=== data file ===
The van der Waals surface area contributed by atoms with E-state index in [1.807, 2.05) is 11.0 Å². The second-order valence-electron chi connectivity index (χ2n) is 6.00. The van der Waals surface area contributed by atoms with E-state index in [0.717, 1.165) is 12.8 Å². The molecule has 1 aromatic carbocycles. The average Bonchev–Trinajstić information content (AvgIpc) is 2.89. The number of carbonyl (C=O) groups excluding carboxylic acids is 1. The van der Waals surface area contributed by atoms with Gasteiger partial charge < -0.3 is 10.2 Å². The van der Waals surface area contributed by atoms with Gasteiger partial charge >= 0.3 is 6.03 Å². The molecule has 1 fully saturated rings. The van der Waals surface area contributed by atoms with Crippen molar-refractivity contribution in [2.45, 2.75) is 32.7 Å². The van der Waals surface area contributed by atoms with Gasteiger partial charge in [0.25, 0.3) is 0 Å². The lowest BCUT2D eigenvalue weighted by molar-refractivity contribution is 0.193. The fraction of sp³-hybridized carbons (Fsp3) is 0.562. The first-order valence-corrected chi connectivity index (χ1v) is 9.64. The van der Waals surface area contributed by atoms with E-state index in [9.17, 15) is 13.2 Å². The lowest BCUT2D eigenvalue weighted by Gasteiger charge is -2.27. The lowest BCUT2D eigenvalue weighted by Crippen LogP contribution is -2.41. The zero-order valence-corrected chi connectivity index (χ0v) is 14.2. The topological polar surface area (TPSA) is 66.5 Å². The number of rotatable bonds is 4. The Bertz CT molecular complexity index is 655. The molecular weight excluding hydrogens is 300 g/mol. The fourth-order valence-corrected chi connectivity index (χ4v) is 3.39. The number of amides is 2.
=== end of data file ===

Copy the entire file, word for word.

The van der Waals surface area contributed by atoms with E-state index in [1.807, 2.05) is 11.0 Å². The second-order valence-electron chi connectivity index (χ2n) is 6.00. The van der Waals surface area contributed by atoms with E-state index in [0.717, 1.165) is 12.8 Å². The molecule has 1 aromatic carbocycles. The average Bonchev–Trinajstić information content (AvgIpc) is 2.89. The number of carbonyl (C=O) groups excluding carboxylic acids is 1. The van der Waals surface area contributed by atoms with Gasteiger partial charge < -0.3 is 10.2 Å². The van der Waals surface area contributed by atoms with Gasteiger partial charge >= 0.3 is 6.03 Å². The molecule has 1 fully saturated rings. The van der Waals surface area contributed by atoms with Crippen molar-refractivity contribution in [2.45, 2.75) is 32.7 Å². The van der Waals surface area contributed by atoms with Gasteiger partial charge in [0.25, 0.3) is 0 Å². The lowest BCUT2D eigenvalue weighted by molar-refractivity contribution is 0.193. The fraction of sp³-hybridized carbons (Fsp3) is 0.562. The first-order valence-corrected chi connectivity index (χ1v) is 9.64. The van der Waals surface area contributed by atoms with E-state index in [9.17, 15) is 13.2 Å². The lowest BCUT2D eigenvalue weighted by Gasteiger charge is -2.27. The lowest BCUT2D eigenvalue weighted by Crippen LogP contribution is -2.41. The zero-order valence-corrected chi connectivity index (χ0v) is 14.2. The topological polar surface area (TPSA) is 66.5 Å². The number of rotatable bonds is 4. The Bertz CT molecular complexity index is 655. The molecular weight excluding hydrogens is 300 g/mol. The fourth-order valence-corrected chi connectivity index (χ4v) is 3.39. The number of amides is 2.